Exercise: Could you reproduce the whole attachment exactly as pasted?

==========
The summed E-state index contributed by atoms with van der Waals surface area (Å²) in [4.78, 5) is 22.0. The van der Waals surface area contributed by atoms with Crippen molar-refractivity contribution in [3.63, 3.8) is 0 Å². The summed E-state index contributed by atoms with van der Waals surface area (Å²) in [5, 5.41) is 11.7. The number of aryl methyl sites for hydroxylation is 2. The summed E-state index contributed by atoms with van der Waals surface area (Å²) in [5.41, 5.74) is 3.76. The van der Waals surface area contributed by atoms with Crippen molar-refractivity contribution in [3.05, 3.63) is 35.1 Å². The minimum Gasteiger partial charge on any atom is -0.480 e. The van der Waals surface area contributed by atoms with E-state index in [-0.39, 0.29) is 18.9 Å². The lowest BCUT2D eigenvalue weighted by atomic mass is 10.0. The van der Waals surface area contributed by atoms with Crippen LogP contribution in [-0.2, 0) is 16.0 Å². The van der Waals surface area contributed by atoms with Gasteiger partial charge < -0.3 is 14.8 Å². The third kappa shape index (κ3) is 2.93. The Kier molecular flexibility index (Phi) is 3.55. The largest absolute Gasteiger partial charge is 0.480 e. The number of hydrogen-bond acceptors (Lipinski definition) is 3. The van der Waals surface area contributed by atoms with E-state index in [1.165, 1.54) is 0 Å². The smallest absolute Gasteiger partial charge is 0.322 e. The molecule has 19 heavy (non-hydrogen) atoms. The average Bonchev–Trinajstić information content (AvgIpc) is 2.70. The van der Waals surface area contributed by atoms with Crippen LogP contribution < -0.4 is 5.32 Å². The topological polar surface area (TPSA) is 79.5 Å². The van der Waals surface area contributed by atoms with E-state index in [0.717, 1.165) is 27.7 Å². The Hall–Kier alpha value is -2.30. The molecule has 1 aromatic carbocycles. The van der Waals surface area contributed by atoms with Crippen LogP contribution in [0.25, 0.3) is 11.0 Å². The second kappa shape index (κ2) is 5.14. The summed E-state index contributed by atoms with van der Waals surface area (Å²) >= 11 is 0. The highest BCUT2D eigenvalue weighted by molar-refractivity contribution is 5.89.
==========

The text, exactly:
The summed E-state index contributed by atoms with van der Waals surface area (Å²) in [4.78, 5) is 22.0. The van der Waals surface area contributed by atoms with Crippen molar-refractivity contribution in [3.63, 3.8) is 0 Å². The summed E-state index contributed by atoms with van der Waals surface area (Å²) in [5, 5.41) is 11.7. The number of aryl methyl sites for hydroxylation is 2. The summed E-state index contributed by atoms with van der Waals surface area (Å²) in [5.41, 5.74) is 3.76. The van der Waals surface area contributed by atoms with Crippen molar-refractivity contribution in [3.05, 3.63) is 35.1 Å². The minimum Gasteiger partial charge on any atom is -0.480 e. The van der Waals surface area contributed by atoms with E-state index in [-0.39, 0.29) is 18.9 Å². The lowest BCUT2D eigenvalue weighted by atomic mass is 10.0. The van der Waals surface area contributed by atoms with Crippen LogP contribution in [-0.2, 0) is 16.0 Å². The van der Waals surface area contributed by atoms with Gasteiger partial charge < -0.3 is 14.8 Å². The third kappa shape index (κ3) is 2.93. The Kier molecular flexibility index (Phi) is 3.55. The largest absolute Gasteiger partial charge is 0.480 e. The number of hydrogen-bond acceptors (Lipinski definition) is 3. The van der Waals surface area contributed by atoms with E-state index in [1.165, 1.54) is 0 Å². The smallest absolute Gasteiger partial charge is 0.322 e. The molecule has 19 heavy (non-hydrogen) atoms. The average Bonchev–Trinajstić information content (AvgIpc) is 2.70. The van der Waals surface area contributed by atoms with Crippen LogP contribution < -0.4 is 5.32 Å². The topological polar surface area (TPSA) is 79.5 Å². The van der Waals surface area contributed by atoms with E-state index in [0.717, 1.165) is 27.7 Å². The Hall–Kier alpha value is -2.30. The molecule has 1 aromatic carbocycles. The van der Waals surface area contributed by atoms with Crippen LogP contribution in [0.25, 0.3) is 11.0 Å². The second kappa shape index (κ2) is 5.14. The summed E-state index contributed by atoms with van der Waals surface area (Å²) >= 11 is 0. The highest BCUT2D eigenvalue weighted by molar-refractivity contribution is 5.89.